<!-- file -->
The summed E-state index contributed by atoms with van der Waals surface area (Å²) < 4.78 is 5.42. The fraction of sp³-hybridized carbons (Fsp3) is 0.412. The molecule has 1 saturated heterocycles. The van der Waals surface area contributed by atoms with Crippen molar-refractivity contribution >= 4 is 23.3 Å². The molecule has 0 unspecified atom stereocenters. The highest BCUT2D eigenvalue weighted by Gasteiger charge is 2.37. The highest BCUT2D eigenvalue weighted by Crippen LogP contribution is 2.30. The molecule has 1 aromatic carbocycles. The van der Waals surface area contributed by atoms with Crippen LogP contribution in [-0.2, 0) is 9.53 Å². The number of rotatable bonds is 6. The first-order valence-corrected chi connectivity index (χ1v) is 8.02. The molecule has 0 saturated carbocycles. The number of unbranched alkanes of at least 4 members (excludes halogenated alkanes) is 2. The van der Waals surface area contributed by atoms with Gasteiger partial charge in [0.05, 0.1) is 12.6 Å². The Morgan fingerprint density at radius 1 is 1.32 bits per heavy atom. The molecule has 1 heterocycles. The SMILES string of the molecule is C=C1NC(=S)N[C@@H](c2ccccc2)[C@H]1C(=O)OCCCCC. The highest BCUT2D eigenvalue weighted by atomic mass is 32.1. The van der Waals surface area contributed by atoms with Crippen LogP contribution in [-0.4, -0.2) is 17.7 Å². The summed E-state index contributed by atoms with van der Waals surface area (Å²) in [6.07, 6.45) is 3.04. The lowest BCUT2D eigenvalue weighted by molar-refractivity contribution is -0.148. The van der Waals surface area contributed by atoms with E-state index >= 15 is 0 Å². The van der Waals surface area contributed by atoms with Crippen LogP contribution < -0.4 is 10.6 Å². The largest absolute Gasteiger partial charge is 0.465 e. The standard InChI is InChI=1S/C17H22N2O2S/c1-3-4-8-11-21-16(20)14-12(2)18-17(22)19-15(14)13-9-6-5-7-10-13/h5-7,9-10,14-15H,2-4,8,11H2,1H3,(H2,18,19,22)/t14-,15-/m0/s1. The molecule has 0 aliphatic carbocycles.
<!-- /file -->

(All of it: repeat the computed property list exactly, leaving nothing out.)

The summed E-state index contributed by atoms with van der Waals surface area (Å²) < 4.78 is 5.42. The fraction of sp³-hybridized carbons (Fsp3) is 0.412. The molecule has 1 saturated heterocycles. The van der Waals surface area contributed by atoms with Crippen molar-refractivity contribution >= 4 is 23.3 Å². The molecule has 0 unspecified atom stereocenters. The highest BCUT2D eigenvalue weighted by Gasteiger charge is 2.37. The highest BCUT2D eigenvalue weighted by Crippen LogP contribution is 2.30. The molecule has 1 aromatic carbocycles. The van der Waals surface area contributed by atoms with Crippen LogP contribution in [-0.2, 0) is 9.53 Å². The number of rotatable bonds is 6. The first-order valence-corrected chi connectivity index (χ1v) is 8.02. The molecule has 0 saturated carbocycles. The number of unbranched alkanes of at least 4 members (excludes halogenated alkanes) is 2. The van der Waals surface area contributed by atoms with Gasteiger partial charge in [0.05, 0.1) is 12.6 Å². The Morgan fingerprint density at radius 1 is 1.32 bits per heavy atom. The molecule has 1 heterocycles. The SMILES string of the molecule is C=C1NC(=S)N[C@@H](c2ccccc2)[C@H]1C(=O)OCCCCC. The highest BCUT2D eigenvalue weighted by atomic mass is 32.1. The van der Waals surface area contributed by atoms with Crippen LogP contribution in [-0.4, -0.2) is 17.7 Å². The summed E-state index contributed by atoms with van der Waals surface area (Å²) in [6.07, 6.45) is 3.04. The lowest BCUT2D eigenvalue weighted by molar-refractivity contribution is -0.148. The van der Waals surface area contributed by atoms with E-state index >= 15 is 0 Å². The van der Waals surface area contributed by atoms with Crippen LogP contribution < -0.4 is 10.6 Å². The largest absolute Gasteiger partial charge is 0.465 e. The standard InChI is InChI=1S/C17H22N2O2S/c1-3-4-8-11-21-16(20)14-12(2)18-17(22)19-15(14)13-9-6-5-7-10-13/h5-7,9-10,14-15H,2-4,8,11H2,1H3,(H2,18,19,22)/t14-,15-/m0/s1. The molecule has 0 aliphatic carbocycles.